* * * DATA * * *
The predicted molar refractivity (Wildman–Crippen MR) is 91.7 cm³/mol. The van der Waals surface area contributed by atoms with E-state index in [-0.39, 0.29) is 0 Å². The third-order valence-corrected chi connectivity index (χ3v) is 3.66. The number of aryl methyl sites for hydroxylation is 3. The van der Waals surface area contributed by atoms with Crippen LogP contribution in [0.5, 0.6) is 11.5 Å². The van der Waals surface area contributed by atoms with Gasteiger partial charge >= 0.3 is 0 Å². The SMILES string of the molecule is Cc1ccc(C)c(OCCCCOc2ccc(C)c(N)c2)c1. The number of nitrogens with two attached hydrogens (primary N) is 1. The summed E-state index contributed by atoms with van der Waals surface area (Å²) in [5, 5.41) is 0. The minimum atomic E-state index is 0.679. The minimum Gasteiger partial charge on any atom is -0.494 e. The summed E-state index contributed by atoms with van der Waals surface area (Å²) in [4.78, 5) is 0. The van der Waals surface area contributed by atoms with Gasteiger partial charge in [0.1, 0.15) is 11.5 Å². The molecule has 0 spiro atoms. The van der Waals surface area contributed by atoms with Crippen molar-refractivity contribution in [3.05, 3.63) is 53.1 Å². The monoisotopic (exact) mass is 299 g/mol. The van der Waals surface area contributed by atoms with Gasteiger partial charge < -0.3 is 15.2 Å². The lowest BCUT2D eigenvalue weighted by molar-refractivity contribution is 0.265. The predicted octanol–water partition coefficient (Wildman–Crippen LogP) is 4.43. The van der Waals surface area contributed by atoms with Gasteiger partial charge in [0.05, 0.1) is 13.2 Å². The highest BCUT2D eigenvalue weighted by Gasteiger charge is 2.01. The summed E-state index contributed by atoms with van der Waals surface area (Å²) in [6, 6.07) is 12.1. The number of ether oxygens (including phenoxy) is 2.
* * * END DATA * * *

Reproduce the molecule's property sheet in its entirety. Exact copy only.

The predicted molar refractivity (Wildman–Crippen MR) is 91.7 cm³/mol. The van der Waals surface area contributed by atoms with E-state index in [-0.39, 0.29) is 0 Å². The third-order valence-corrected chi connectivity index (χ3v) is 3.66. The number of aryl methyl sites for hydroxylation is 3. The van der Waals surface area contributed by atoms with Crippen LogP contribution in [0.5, 0.6) is 11.5 Å². The van der Waals surface area contributed by atoms with Gasteiger partial charge >= 0.3 is 0 Å². The SMILES string of the molecule is Cc1ccc(C)c(OCCCCOc2ccc(C)c(N)c2)c1. The number of nitrogens with two attached hydrogens (primary N) is 1. The summed E-state index contributed by atoms with van der Waals surface area (Å²) in [5, 5.41) is 0. The minimum atomic E-state index is 0.679. The minimum Gasteiger partial charge on any atom is -0.494 e. The summed E-state index contributed by atoms with van der Waals surface area (Å²) in [4.78, 5) is 0. The van der Waals surface area contributed by atoms with Gasteiger partial charge in [0.1, 0.15) is 11.5 Å². The molecule has 0 spiro atoms. The van der Waals surface area contributed by atoms with Crippen molar-refractivity contribution in [3.05, 3.63) is 53.1 Å². The monoisotopic (exact) mass is 299 g/mol. The van der Waals surface area contributed by atoms with Gasteiger partial charge < -0.3 is 15.2 Å². The lowest BCUT2D eigenvalue weighted by molar-refractivity contribution is 0.265. The predicted octanol–water partition coefficient (Wildman–Crippen LogP) is 4.43. The van der Waals surface area contributed by atoms with Gasteiger partial charge in [0.05, 0.1) is 13.2 Å². The highest BCUT2D eigenvalue weighted by Gasteiger charge is 2.01. The summed E-state index contributed by atoms with van der Waals surface area (Å²) in [6, 6.07) is 12.1. The number of ether oxygens (including phenoxy) is 2.